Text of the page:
It spoils little to note that the film follows Kleist and Henriette through to the bitter end, presenting the terminus of their story with a blunt, unsentimental finality. What really fascinates is the comedy of errors — and manners — that Hausner stages along the way, commenting sardonically on the various mishaps, misunderstandings and missed connections that ensue as these two lovers (although no acts of consummation are shown or even implied) bumble their way toward their tragic destiny. Much of the satire is directed at Kleist, nicely played by Friedel as a tortured, self-absorbed fatalist who earnestly courts one woman after another with his bizarre request, making lofty declarations of love even as his actions feel entirely self-serving. Yet the passive, indecisive Henriette is arguably no better, quietly putting aside her devoted husband (sympathetically played by Crossmann) while half-heartedly attempting to convince herself that she loves this new suitor simply because of the escape that he offers.
Its title notwithstanding, then, “Amour fou” emerges as less a tale of mad, forbidden passion than a disquietingly funny essay on the human capacity for self-deception, even in the name of pursuing the highest of ideals. While this is hardly a theme that applies strictly to the film’s specific era, the 19th-century mores on display come under especially withering critique, from the ignorance and unreliability of pre-modern medicine (“So Mama doesn’t have to die?” little Dragus deadpans when it’s revealed that Henriette’s terminal diagnosis may have been premature) to the greed and moral cluelessness of the upper classes, chafing as they are against the Prussian government’s push to impose taxes on all citizens — an unheard-of concept at the time that was attributed to the pernicious influence of the French Revolution.
Hausner’s cinema already appeals to a fairly self-selecting arthouse niche, and that seems unlikely to change with “Amour fou,” which actively encourages a distanced, analytical approach rather than an immersive one. Key to this are the simplicity of the period mise-en-scene and the static, presentational style of the filmmaking; each scene is staged as a tableau vivant, shot in crisp, deep-focus, high-definition images (by Hausner’s regular d.p., Martin Gschlacht), and marked by an abundance of medium shots in which the characters’ movements have been blocked with great deliberation within the frame. All this, plus the heightened formality of the dialogue, combines to create an effect that feels at once mundane, realistic yet strangely artificial. Imagine a Jane Austen drawing-room comedy as directed by Michael Haneke and you’re halfway there.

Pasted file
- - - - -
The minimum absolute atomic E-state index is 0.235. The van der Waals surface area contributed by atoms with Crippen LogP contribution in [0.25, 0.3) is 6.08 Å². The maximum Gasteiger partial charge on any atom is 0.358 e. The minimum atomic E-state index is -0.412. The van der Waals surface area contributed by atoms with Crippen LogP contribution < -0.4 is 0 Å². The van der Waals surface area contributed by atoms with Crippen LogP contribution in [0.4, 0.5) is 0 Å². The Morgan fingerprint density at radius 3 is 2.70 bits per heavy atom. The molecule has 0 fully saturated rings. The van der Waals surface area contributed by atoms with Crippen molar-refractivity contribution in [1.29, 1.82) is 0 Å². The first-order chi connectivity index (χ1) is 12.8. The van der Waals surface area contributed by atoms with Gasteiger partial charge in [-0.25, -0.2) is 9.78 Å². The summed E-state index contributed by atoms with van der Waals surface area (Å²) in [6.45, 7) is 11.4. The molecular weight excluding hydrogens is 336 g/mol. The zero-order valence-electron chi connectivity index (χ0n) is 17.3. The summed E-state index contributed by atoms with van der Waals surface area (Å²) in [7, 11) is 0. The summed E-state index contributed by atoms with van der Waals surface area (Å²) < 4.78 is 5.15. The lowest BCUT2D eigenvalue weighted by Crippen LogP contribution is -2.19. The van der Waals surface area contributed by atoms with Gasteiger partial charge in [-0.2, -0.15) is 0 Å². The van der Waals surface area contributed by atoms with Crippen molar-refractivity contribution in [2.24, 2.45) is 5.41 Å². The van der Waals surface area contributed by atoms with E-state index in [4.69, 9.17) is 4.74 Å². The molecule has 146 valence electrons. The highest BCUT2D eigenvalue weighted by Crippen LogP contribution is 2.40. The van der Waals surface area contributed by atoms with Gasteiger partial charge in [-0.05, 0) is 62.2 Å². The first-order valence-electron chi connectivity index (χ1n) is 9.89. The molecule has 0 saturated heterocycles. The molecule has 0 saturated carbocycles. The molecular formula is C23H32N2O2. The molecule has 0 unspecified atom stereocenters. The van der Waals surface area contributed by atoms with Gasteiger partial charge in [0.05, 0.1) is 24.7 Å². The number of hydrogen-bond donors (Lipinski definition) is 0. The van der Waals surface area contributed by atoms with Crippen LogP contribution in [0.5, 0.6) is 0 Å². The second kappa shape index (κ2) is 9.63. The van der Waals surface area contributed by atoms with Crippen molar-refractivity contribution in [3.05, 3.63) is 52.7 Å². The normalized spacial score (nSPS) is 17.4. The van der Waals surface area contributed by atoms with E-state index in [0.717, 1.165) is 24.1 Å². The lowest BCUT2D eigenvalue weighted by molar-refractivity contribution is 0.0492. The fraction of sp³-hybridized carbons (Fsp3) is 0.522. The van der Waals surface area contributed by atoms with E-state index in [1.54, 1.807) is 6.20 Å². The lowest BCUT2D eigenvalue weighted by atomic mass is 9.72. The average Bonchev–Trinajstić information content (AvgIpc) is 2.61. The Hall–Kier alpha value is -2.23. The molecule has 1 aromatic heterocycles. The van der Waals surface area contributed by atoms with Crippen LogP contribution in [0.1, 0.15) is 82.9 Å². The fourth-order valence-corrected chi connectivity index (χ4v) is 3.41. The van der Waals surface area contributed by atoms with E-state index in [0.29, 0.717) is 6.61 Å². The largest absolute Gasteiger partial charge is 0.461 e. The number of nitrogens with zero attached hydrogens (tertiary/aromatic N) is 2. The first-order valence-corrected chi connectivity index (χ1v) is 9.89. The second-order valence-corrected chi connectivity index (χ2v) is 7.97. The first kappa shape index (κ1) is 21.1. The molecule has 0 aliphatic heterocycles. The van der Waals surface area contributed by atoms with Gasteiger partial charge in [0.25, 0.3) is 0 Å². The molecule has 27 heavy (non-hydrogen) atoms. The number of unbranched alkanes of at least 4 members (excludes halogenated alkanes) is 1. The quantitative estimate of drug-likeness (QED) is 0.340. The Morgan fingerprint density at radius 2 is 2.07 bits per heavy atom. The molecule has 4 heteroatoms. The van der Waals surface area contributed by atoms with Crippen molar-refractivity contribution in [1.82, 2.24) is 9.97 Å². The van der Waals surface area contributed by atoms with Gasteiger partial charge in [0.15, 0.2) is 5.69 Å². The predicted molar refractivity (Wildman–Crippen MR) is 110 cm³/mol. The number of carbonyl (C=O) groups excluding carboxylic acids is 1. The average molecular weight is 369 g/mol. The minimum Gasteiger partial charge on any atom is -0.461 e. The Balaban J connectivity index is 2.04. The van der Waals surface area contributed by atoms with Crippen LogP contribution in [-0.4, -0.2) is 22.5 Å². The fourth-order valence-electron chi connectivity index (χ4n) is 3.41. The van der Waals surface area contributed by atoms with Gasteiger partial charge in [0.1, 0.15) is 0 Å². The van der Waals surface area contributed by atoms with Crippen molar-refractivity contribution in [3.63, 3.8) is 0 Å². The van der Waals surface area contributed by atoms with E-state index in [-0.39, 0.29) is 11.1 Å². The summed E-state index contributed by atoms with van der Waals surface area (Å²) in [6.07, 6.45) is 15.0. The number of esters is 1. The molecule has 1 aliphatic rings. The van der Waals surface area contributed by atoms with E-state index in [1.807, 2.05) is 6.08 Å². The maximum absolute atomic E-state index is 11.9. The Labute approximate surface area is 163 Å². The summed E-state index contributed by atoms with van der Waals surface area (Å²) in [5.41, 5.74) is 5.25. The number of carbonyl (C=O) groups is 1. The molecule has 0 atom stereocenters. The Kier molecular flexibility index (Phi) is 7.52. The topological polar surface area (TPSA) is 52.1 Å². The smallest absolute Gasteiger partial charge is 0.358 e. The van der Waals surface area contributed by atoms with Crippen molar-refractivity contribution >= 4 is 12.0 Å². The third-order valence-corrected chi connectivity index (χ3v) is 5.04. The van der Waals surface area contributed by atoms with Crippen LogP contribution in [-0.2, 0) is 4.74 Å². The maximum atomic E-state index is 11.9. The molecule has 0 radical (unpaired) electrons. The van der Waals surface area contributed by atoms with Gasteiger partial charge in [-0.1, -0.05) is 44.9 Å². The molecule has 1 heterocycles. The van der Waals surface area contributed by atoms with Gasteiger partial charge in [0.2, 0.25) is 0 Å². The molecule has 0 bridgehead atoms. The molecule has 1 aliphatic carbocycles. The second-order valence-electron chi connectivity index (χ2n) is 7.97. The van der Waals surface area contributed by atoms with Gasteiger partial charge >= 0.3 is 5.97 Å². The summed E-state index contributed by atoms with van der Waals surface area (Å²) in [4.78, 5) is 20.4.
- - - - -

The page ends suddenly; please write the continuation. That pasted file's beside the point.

Still, key elements are in place that keep the film from feeling bloodless or airless, and even lend it the occasional flush of feeling. Musical evenings are a regular fixture of the Vogels’ active social calendar, and the classical pieces by Mozart, Beethoven and others (usually sung by Henriette or her daughter, with square-piano accompaniment) often play out at length onscreen, punctuating the film’s dramatic rhythms while offering unmistakably poignant commentary on the action. Most valuable of all is Schnoeink, who not only looks lovely in a series of high-waisted dresses (the costumes were designed by Tanja Hausner), but brings a luminous, captivating quality to the role of a woman whose true thoughts, feelings and desires seem to be forever and deliberately evading the viewer’s grasp.